In some cases, where the glazing is fixed and glued into place, no offset may be needed. If a fixed flush glazed 4 mm window is being replaced with a 7 mm intrusion resistant window, the new window will protrude outboard towards the exterior by 3 mm. This may not be objectionable for some vehicles. Otherwise, and offset can be used to provide for a 7 mm glazing that is flush and does not protrude.
In different embodiments of the present invention, a frame 12 constructed of 1-2 mm carbon steel is used. However, a wide variety of materials, which can provide equivalent level stiffness and strength can be used. Examples include but are not limited to: aluminum, carbon composite, fiberglass reinforced plastic, titanium, stainless steel and some plastics. Other material, not yet known, may also be found which will also meet the functional requirements. Likewise, the thickness can be outside of the range of 1-2 mm depending upon the material and the applicant. As an example, a high strength steel would not need to be as thick as an ordinary mild steel frame 12.
As shown in
The glass layer is formed using gravity bending, press bending or cold bending. Gravity and press bending methods for forming glass are well known in the art and will not be discussed here. On parts with minimal curvature, a flat sheet of glass can be bent cold to the contour of the frame 12 which maintains the curvature of the glass.
The plastic layer 10, shown in
Scratch resistance coatings 15, as shown in
Embodiment 1 is shown in
Embodiment 2 is shown in
Embodiment 3 is shown in
Embodiment 4 is shown in
Embodiment 5 is shown in
Embodiment 6 is shown in
Further, it can be appreciated that all of the embodiments described can be further enhanced through the application of a scratch resistant coating to the surface one 101 (as described in
It must be understood that this invention is not limited to the embodiments described and illustrated above. A person skilled in the art will understand that numerous variations and modifications can be carried out that do not depart from the spirit of the invention, which is only defined by the following claims.
1. An automotive laminate comprising:
- a glass layer having oppositely disposed major faces;
- a frame having oppositely disposed major faces and an interior portion;
- a spacer having oppositely disposed major faces;
- a plastic layer having oppositely disposed major faces; and
- at least two bonding layers;
- wherein said frame substantially surrounds the vision area of said laminate;
- wherein said spacer comprises a transparent material with said spacer having a thickness which is about the same as said frame and sized to fit the interior portion of said frame;
- wherein one major face of said frame and corresponding major face of said spacer are bonded to corresponding major face of said glass layer by means of a first bonding layer of said at least two bonding layers; and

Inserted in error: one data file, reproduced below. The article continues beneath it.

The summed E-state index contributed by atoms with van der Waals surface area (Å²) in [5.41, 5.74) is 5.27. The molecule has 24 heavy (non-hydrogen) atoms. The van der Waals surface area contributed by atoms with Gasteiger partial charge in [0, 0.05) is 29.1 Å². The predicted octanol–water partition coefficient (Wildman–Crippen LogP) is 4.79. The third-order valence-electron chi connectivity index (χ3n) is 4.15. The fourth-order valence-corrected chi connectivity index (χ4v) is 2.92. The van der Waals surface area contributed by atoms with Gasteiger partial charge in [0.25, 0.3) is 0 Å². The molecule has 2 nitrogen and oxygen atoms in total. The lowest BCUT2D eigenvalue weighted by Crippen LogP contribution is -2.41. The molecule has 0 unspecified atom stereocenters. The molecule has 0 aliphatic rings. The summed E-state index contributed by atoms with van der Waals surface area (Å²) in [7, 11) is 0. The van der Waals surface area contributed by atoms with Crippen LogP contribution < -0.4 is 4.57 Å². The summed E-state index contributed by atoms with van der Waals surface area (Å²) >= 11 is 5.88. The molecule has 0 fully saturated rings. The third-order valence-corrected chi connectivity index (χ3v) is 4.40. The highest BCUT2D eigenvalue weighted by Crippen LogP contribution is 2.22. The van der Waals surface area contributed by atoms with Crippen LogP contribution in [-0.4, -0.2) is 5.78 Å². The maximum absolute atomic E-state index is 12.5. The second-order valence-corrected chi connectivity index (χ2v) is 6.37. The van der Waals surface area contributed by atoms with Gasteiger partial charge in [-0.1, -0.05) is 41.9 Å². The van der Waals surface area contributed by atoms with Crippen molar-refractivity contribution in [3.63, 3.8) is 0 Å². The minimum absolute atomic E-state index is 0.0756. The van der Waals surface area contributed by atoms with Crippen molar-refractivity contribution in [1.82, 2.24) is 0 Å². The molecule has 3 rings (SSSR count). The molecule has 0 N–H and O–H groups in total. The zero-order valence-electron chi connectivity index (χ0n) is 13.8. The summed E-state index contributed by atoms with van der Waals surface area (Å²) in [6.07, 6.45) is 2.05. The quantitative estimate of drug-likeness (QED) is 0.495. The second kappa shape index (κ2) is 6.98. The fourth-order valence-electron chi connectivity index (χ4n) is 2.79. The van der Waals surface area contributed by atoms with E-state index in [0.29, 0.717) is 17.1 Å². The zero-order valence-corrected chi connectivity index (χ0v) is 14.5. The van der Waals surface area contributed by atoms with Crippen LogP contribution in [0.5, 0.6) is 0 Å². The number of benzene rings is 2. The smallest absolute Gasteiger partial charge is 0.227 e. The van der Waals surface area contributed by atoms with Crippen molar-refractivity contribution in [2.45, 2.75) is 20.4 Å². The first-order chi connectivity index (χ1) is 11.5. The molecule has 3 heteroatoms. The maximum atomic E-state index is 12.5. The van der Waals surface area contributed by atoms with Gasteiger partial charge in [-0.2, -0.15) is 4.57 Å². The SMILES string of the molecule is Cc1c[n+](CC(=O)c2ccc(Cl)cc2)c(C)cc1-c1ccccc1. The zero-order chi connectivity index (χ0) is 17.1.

- wherein opposite major face of said frame and corresponding major face of said spacer are bonded directly to corresponding major face of said plastic layer by means of a second bonding layer of said at least two bonding layers.
2. The automotive laminate of claim 1, wherein the edge of the frame and the plastic layer are offset inboard from the edge of said glass layer.
3. The automotive laminate of claim 1 wherein the edge of the plastic layer is offset inboard from the edge of said frame.
4. The automotive laminate of claim 1, wherein the frame is substantially made of a material selected from the group consisting of: steel, aluminum, titanium, plastic and carbon composite.
5. The automotive laminate of claim 1 further comprising a heat reflecting layer.
6. The automotive laminate of claim 1 further comprising a heat absorbing layer.
7. The automotive laminate of claim 1, wherein the glass layer is a heat strengthened glass layer.
8. The automotive laminate of claim 1, wherein the glass layer is a borosilicate glass layer.
9. The automotive laminate of claim 1, wherein the glass layer is a chemically strengthened glass layer.
10. The automotive laminate of claim 1, wherein the glass layer has a thickness in the range of about 0.4 mm to about 3.0 mm.
11. The automotive laminate of claim 1, wherein the plastic layer has a thickness in the range of about 0.4 mm to about 3.0 mm.
12. The automotive laminate of claim 1, wherein the frame has a thickness in the range of 1.0 mm to 3.0 mm.
13. The automotive laminate of claim 1, wherein the laminate has a thickness in the range of about 5.0 mm to about 9.0 mm.
14. The automotive laminate of claim 1 further comprising a sound deadening layer.
15. The automotive laminate of claim 1, wherein at least one layer of the following: glass layer, frame and plastic layer, is formed by means of a cold bending process.
16. The automotive laminate of claim 1 further comprising a hard scratch resistant coating on surface one of said glass layer.
17. The automotive laminate of claim 1 further comprising a hard scratch resistant coating on surface four of said plastic layer.
18. The automotive laminate of claim 1 further comprising an anti-reflective coating on the surface four of said plastic layer.
19. The automotive laminate of claim 1 further comprising an infrared reflecting layer.
20. A vehicle comprising the automotive laminate of claim 1.
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Filed: Mar 22, 2018
Date of Patent: Jun 15, 2021
Patent Publication Number: 20200039187
Assignee: AGP America S.A. (Panama)
Inventors: Mario Arturo Mannheim Astete (Lima), Charles Stephen Voeltzel (Lima), Edward Enrique Custodio Sheen (Lima)
Primary Examiner: Tahseen Khan
Application Number: 16/498,713
International Classification: F41H 5/04 (20060101); F41H 7/00 (20060101); B32B 17/10 (20060101);